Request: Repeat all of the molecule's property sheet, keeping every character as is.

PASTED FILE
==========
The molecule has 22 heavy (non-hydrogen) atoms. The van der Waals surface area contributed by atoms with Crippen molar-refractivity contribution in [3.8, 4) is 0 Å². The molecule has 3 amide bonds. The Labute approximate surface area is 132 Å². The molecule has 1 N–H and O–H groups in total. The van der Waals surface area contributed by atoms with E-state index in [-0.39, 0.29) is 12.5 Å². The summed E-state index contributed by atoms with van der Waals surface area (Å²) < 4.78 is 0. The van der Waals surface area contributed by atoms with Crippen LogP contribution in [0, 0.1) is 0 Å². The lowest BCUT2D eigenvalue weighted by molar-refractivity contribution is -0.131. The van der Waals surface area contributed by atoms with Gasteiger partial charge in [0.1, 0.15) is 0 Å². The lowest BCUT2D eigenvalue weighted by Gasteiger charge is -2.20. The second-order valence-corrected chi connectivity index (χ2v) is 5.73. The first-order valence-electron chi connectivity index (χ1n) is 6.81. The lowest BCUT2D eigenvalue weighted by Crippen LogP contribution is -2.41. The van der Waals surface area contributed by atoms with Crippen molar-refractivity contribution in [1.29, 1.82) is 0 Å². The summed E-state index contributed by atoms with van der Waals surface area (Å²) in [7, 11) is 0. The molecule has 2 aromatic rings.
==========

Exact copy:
The molecule has 22 heavy (non-hydrogen) atoms. The van der Waals surface area contributed by atoms with Crippen molar-refractivity contribution in [3.8, 4) is 0 Å². The molecule has 3 amide bonds. The Labute approximate surface area is 132 Å². The molecule has 1 N–H and O–H groups in total. The van der Waals surface area contributed by atoms with E-state index in [-0.39, 0.29) is 12.5 Å². The summed E-state index contributed by atoms with van der Waals surface area (Å²) < 4.78 is 0. The van der Waals surface area contributed by atoms with Crippen LogP contribution in [0, 0.1) is 0 Å². The lowest BCUT2D eigenvalue weighted by molar-refractivity contribution is -0.131. The van der Waals surface area contributed by atoms with Gasteiger partial charge in [0.1, 0.15) is 0 Å². The lowest BCUT2D eigenvalue weighted by Gasteiger charge is -2.20. The second-order valence-corrected chi connectivity index (χ2v) is 5.73. The first-order valence-electron chi connectivity index (χ1n) is 6.81. The lowest BCUT2D eigenvalue weighted by Crippen LogP contribution is -2.41. The van der Waals surface area contributed by atoms with Crippen molar-refractivity contribution in [1.29, 1.82) is 0 Å². The summed E-state index contributed by atoms with van der Waals surface area (Å²) in [7, 11) is 0. The molecule has 2 aromatic rings.